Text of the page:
The Abbott government will target union access to the workplace and the negotiation process on so-called greenfield sites as it builds on its new-found momentum on industrial relations.
Following its calls for a rethink on penalty rates and what it calls cushy enterprise agreements, as well as its renewed push for reinstate the building industry watchdog, the coalition has flagged changes to the Fair Work Act ahead of parliament resuming next week.
The Fair Work Amendment Bill will overturn Labor's changes of last year, which controversially allow unions to hold lunchroom meetings.
The legislation will also tackle so called "greenfield agreements" so unions cannot veto commencement of new projects, like major mining ventures, to extract better wages and conditions.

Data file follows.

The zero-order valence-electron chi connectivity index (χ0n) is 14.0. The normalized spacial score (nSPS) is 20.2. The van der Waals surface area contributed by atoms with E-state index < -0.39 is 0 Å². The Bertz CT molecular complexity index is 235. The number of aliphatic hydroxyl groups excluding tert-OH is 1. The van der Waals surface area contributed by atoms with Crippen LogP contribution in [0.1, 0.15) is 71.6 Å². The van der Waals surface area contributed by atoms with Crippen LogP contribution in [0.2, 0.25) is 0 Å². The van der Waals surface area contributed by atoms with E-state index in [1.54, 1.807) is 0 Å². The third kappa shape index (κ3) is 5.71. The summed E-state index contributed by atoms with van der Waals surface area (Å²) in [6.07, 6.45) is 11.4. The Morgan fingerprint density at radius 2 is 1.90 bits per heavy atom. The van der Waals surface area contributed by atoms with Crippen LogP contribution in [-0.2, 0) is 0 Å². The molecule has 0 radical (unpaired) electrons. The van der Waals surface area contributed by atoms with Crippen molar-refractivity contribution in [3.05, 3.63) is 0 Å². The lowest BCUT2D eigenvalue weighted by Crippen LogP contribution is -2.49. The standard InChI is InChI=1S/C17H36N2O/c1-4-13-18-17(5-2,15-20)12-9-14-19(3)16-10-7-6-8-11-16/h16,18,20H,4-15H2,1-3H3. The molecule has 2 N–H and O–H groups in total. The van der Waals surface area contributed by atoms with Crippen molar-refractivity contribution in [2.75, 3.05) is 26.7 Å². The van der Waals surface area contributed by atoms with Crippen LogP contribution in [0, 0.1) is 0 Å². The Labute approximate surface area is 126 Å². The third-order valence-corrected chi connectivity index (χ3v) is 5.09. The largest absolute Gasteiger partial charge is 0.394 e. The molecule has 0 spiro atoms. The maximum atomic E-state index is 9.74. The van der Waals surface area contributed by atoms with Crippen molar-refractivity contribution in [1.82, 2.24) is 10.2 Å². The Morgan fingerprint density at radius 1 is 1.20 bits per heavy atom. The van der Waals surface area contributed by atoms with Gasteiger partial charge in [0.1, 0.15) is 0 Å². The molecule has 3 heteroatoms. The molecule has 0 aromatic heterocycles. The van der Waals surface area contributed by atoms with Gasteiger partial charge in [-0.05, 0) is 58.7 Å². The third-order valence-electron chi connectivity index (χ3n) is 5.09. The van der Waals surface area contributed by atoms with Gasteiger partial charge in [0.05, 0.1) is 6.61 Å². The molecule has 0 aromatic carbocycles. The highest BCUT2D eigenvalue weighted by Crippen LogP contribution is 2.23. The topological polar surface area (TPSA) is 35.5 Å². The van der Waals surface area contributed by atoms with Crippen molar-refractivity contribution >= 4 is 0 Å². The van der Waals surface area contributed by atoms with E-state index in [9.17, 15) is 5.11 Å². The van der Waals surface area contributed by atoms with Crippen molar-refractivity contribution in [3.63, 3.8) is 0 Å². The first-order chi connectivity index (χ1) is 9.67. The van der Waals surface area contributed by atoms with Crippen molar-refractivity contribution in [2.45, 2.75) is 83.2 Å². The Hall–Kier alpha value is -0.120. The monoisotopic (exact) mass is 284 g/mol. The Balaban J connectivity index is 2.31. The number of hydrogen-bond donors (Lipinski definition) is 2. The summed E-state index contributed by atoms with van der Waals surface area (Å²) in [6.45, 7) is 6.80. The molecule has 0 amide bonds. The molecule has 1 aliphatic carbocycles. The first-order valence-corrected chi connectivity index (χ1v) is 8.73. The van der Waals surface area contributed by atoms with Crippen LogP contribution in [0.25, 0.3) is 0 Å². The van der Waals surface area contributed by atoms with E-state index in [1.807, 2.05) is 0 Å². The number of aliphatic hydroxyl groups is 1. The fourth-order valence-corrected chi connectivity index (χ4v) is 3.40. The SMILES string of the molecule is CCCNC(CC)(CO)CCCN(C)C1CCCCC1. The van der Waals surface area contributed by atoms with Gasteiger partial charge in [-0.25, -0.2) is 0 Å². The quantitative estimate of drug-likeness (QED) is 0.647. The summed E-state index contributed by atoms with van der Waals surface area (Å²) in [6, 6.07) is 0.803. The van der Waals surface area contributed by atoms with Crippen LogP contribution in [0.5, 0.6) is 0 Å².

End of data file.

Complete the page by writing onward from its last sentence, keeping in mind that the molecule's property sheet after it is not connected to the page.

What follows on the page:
Employment Minister Eric Abetz has said that if negotiations over greenfield sites are not completed within three months, then businesses would be able to take agreements to the Fair Work Commission.
The government has listed the bill as a priority for the autumn session of parliament.
Laws to reinstated the Australian Building and Construction Commission are currently stuck in the Senate, with Labor and the Greens refusing to back them.